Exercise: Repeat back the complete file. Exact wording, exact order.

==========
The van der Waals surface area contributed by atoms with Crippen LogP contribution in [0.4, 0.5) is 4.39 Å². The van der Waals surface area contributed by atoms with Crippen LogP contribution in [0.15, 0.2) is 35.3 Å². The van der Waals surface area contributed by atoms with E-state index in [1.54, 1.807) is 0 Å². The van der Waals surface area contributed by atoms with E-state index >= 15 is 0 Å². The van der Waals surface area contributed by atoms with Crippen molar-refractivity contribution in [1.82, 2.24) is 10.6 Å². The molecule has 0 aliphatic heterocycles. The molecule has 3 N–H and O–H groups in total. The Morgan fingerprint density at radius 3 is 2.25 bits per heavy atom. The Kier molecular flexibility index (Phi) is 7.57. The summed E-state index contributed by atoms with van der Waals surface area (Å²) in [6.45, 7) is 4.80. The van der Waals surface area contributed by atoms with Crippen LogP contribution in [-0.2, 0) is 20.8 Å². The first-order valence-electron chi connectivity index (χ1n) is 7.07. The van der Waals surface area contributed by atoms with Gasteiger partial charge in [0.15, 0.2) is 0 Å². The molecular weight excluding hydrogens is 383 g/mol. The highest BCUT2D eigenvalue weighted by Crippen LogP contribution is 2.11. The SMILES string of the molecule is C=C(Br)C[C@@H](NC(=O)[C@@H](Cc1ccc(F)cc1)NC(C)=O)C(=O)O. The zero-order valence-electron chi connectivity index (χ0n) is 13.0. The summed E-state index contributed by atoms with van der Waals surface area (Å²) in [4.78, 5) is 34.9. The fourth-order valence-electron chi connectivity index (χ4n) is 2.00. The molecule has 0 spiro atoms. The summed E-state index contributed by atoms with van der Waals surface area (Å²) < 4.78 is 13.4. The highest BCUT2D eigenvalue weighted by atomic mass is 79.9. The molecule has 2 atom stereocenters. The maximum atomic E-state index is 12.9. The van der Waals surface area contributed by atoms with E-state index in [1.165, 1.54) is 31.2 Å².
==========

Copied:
The van der Waals surface area contributed by atoms with Crippen LogP contribution in [0.4, 0.5) is 4.39 Å². The van der Waals surface area contributed by atoms with Crippen LogP contribution in [0.15, 0.2) is 35.3 Å². The van der Waals surface area contributed by atoms with E-state index in [1.54, 1.807) is 0 Å². The van der Waals surface area contributed by atoms with E-state index >= 15 is 0 Å². The van der Waals surface area contributed by atoms with Crippen molar-refractivity contribution in [1.82, 2.24) is 10.6 Å². The molecule has 0 aliphatic heterocycles. The molecule has 3 N–H and O–H groups in total. The Morgan fingerprint density at radius 3 is 2.25 bits per heavy atom. The Kier molecular flexibility index (Phi) is 7.57. The summed E-state index contributed by atoms with van der Waals surface area (Å²) in [6.45, 7) is 4.80. The van der Waals surface area contributed by atoms with Crippen LogP contribution in [-0.2, 0) is 20.8 Å². The first-order valence-electron chi connectivity index (χ1n) is 7.07. The van der Waals surface area contributed by atoms with Gasteiger partial charge in [0.15, 0.2) is 0 Å². The molecular weight excluding hydrogens is 383 g/mol. The highest BCUT2D eigenvalue weighted by Crippen LogP contribution is 2.11. The SMILES string of the molecule is C=C(Br)C[C@@H](NC(=O)[C@@H](Cc1ccc(F)cc1)NC(C)=O)C(=O)O. The zero-order valence-electron chi connectivity index (χ0n) is 13.0. The summed E-state index contributed by atoms with van der Waals surface area (Å²) in [4.78, 5) is 34.9. The fourth-order valence-electron chi connectivity index (χ4n) is 2.00. The molecule has 0 spiro atoms. The summed E-state index contributed by atoms with van der Waals surface area (Å²) < 4.78 is 13.4. The highest BCUT2D eigenvalue weighted by atomic mass is 79.9. The molecule has 2 atom stereocenters. The maximum atomic E-state index is 12.9. The van der Waals surface area contributed by atoms with E-state index in [1.165, 1.54) is 31.2 Å².